In this section I would like to apply one of the lessons of Mark as Story to a scene of Mark’s Gospel. The lesson I have chosen is on narration, though I will also interact sparingly with some of the other lessons, such as characterization. The scene I have in mind is what is considered to be the true finale: (after) the resurrection. In Mark 16.1-8, Mary Magdalene, Mary mother of James, and Salome journey to the tomb to anoint the body of Jesus. (For ease of writing, I shall refer to them simply as “the women.”) They are surprised to find the stone rolled away
and a young man dressed in white sitting in the tomb. He tells them of Jesus’ resurrection and gives them further instructions. The women then flee in fear, telling no one anything.
We can be informed by the narrative approach in a general way when we consider the nature of narrative and some characteristics of the narrator. In narrative there is no incidental information—that is not to say that we should painstakingly exegete every word, deriving hyper-nuanced interpretations from every little choice in case or word order, but that details (including word choice) are purposeful (3). Think about it: when you tell a story, do you give every detail or do you select some over others because they help achieve your purpose in telling the story? Anytime we construct a narrative, we are automatically making evaluations (3). When the narrator is omniscient, etc., creating a persona whom the audience can trust, and biased, trying to make certain points, to direct the audience to certain conclusions and to elicit certain responses, we should be especially attentive to what we are reading, or hearing (41-44). In Mark’s Gospel, details about characters, such as what they are wearing or if they are given proper names, are especially important, as it is not common place and as we mostly learn about characters through their actions (100).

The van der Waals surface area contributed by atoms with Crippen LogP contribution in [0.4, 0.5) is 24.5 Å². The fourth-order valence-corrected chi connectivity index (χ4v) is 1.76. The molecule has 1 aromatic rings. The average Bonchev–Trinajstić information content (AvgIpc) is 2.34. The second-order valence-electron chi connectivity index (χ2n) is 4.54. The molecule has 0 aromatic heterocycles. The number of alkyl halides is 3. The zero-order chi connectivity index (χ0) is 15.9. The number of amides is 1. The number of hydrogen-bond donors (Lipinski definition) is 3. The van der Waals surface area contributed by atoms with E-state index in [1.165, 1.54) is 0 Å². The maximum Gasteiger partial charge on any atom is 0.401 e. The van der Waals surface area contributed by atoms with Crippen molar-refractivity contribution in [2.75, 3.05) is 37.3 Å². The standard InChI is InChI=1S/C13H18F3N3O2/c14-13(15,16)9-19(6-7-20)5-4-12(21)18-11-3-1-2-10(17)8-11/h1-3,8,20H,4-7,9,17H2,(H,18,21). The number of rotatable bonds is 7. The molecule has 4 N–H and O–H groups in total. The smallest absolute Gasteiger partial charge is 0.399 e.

With these things in mind, I would like to work through the passage, making note of narrative elements, giving some attention to characterization as well. In the first two verses, we are told it is very early in the morning on the day after the Sabbath, the sun is rising, and the women are making their way to the tomb so that they might anoint Jesus’ body. At this point in the story, if we are aligned with the ideal audience, we are at the edge of our seats. We know that Jesus has already thrice predicted his death and his resurrection on the third day. Here we get hints of the narrative elements of foreshadowing and prophecy, or at least the fulfillment of these elements (48-49, 58). This is the day that we expect his words to come true, especially since he has been proven from the beginning of the Gospel to be trustworthy by narration and characterization, mostly his words and actions (105). The setting is even symbolically indicative of what we expect to follow! (Remember: the sun is rising; it is the dawn of a new day.) And who is going to the grave when all others have fled: the women—these women having previously exemplified good discipleship, as well as belonging to the less broad character type “women” and to the more broad type of “minor characters”, which have also in general been exemplars of discipleship (133). Will we see the risen Christ? Will the women receive rewards for the faithfulness? Discipleship is on our minds. Additionally, these two verses bear similarity to the “coming” stage of the healing type-scene. In this case, however, the characters are unaware of Jesus’ being resurrected.